Foreign Investment in Real Property Tax Act

Foreign Buyers have the ability to own real estate property in the United States. However, if you decide to sell your property, as a foreign Seller, you are subject to a 10% withholding (of the Gross Sales Price) unless the transaction is exempt from Foreign Investment in Real Property Tax Act (FIRPTA) withholding. Listen to webinar pertaining to the history and changes to FIRPTA.

tax withholdings

FIRPTA, the Foreign Investment in Real Property Tax Act, was enacted in 1980 and provides that if the Seller of real property is a foreign person, the Buyer must withhold a tax equal to between 10% and 15% of the gross purchase price, unless an exemption applies. A foreign person is a nonresident alien individual. A resident alien is not considered a foreign person under FIRPTA.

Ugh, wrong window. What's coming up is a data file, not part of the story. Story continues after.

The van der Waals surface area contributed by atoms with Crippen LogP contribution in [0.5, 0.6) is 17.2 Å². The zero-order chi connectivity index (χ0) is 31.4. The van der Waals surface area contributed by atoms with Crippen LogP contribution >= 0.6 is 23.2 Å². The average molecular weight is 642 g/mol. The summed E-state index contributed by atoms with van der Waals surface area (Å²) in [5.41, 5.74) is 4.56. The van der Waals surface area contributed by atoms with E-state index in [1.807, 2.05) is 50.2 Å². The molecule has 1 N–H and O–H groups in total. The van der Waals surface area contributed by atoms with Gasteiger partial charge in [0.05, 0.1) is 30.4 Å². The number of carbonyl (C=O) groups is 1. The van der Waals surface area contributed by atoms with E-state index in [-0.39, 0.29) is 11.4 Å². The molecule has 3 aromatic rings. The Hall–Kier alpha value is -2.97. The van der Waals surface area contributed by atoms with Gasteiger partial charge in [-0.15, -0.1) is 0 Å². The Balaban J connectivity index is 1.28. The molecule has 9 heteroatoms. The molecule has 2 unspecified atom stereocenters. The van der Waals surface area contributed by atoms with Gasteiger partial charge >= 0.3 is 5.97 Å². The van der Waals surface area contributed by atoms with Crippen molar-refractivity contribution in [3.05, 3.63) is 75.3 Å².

Most Common Exemption:
Sales Price is not more than $300K. The buyer or a family member must have plans to reside at the property for at least 50% of the number of days the property is used by any person during each of the first two twelve month periods after sale.
Other Exemptions that may apply are:
Another common exemption is for the Seller to provide a certificate stating that they are not a foreign seller as a result of being a U.S. citizen or resident alien. The seller may also apply for and receive a withholding certificate prior to close of escrow from IRS excusing withholding or reducing withholding.